He noted that state-drawn lines could inadvertently conflict with local governance structures in places that have town meetings or that elect local governing bodies by districts and wards. “Legislative district lines could unknowingly divide communities of interest or create sections that are too large or small to match the required number of precincts or districts, leading to disarray,” Beckwith wrote.
Tax the rich: The Legislature, by a largely partisan vote, gave final approval to a constitutional amendment creating a 4 percent income tax surcharge on people who make more than $1 million a year. Voters will now decide in November 2022 whether to amend the constitution to tax the wealthy at a higher rate.
— Supporters of the amendment say the state needs the estimated $2 billion the amendment will bring in to address funding needs in education and transportation. They also say the measure will help address income inequality in the state, narrowing the gap between the wealthiest and poorest in Massachusetts.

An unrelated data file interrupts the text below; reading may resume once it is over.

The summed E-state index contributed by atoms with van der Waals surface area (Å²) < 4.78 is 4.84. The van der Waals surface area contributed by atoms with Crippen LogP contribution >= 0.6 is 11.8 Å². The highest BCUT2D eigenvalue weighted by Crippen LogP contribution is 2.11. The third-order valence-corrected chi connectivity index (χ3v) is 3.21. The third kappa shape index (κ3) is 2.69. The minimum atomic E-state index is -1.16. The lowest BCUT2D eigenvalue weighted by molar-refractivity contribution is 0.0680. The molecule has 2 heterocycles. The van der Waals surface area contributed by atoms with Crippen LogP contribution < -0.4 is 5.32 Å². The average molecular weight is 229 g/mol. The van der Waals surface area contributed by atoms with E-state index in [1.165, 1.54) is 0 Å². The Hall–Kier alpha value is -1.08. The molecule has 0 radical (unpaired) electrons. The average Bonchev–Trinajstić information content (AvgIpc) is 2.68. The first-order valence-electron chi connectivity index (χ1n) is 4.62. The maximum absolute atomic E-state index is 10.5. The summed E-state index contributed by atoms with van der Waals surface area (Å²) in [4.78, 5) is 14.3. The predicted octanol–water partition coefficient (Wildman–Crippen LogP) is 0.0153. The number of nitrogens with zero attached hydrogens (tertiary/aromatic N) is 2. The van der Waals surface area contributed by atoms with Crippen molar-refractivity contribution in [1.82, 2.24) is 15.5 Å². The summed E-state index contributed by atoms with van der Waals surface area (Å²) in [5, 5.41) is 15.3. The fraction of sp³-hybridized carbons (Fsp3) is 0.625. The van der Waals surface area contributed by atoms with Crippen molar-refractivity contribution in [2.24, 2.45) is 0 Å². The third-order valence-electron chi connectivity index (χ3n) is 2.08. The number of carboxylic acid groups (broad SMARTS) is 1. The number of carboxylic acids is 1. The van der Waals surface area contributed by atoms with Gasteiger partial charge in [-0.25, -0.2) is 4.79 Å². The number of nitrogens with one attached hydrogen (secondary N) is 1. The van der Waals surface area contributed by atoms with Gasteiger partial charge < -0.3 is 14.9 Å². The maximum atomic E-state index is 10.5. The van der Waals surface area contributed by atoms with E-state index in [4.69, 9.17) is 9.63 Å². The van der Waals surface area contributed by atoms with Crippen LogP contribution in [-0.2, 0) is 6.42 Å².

— Opponents are concerned that many of the wealthy people the amendment targets will just pick up and leave the state, taking their wealth and economic activity with them and reducing the state’s overall tax take.
— The constitutional amendment also raises interesting policy issues. James Rooney, the president and CEO of the Greater Boston Chamber of Commerce, says the constitution is for establishing broad guiding principles, not specific tax rates affecting a specific group of people. What if we learn that the specific tax rate needs to be tweaked sometime in the future — it will take four years to go through the cumbersome constitutional amendment process. Read more.